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Thursday, 3 May 1984
Page: 1561


Senator CROWLEY —I ask the Minister representing the Minister for Transport whether he has seen the article in the Age of 30 April referring to the huge cost of road crashes, estimated at $3,000m a year. Is he aware of the figures by the Road Safety Council in that report that show fatal crashes are five times more costly than crashes with major injury and 265 times more costly than those causing only property damage? Can the Minister say whether the Government agrees with the claim in the report that Australians expect high standards for aviation and shipping safety but are very casual about road crashes? What action is the Government taking to change that attitude and to reduce the huge cost of road crashes?


Senator GIETZELT —In my briefing notes the Minister for Transport has provided me with a copy of the booklet entitled The Cost of Road Crashes, which actually is an incredibly important book of statistics. It shows the cost to the community not only in human terms but also in monetary terms. For example, there is a table on page 7 which shows that the average cost was $300,000 for a fatality, $ 67,000 for a major injury, $8,000 for a minor injury and $1,900 for property damage only. The total community cost has been estimated as a result of the work by the Road Safety Council as follows: $1,000m for fatal crashes, $240m for those involving major injuries, $500m for those involving minor injuries, $970m for those involving property only-totalling $2,710m. This has prompted the Government to take a much higher national profile on road safety than has previously been the case. To that extent the Government will be launching a three-pronged campaign and will be publishing documents such as the documents I have before me which show the monetary cost of road crashes. There will be what has been described in my brief as slick television commercials, mainly aimed at the high-risk under-25 age group. The Government has already indicated during the debate on the road legislation today that there will be a dramatic increase in Federal spending on roads. In the 1983-84 period Federal spending on roads will be close to 50 per cent higher than that in the period 1982-83, which is an unprecedented increase.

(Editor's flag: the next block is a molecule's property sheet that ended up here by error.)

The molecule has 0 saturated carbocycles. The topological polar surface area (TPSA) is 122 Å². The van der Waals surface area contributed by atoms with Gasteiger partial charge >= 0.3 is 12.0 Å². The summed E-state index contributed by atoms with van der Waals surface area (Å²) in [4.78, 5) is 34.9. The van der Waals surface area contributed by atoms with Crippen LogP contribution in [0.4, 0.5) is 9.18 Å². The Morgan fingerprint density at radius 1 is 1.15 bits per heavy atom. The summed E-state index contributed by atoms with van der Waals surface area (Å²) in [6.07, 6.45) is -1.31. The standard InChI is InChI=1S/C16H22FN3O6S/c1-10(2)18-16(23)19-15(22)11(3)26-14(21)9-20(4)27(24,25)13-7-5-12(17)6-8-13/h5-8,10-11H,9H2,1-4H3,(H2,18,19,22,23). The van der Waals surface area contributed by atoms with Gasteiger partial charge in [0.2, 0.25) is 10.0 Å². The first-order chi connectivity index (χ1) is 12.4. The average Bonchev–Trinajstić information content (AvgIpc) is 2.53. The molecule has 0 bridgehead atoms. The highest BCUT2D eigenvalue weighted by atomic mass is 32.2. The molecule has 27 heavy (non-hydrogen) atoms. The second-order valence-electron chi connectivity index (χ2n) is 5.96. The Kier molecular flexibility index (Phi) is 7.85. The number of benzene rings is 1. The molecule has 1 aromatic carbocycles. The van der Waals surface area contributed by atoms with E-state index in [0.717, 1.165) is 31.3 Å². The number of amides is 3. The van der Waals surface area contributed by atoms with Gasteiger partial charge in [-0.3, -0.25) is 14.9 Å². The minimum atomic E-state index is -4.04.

The Government will also be commissioning relevant research that will be conducted at Sydney University into the effects of drugs, including pharmaceuticals, marihuana and alcohol taken in combination, on people's driving ability. I understand that this will be the first time such research has been conducted in the Western world. However, the Government indicates that it will not usurp the proper role of the States but that it will work closely with them on a number of joint ventures designed to overcome the obvious human costs as well as the monetary costs to the Australian economy.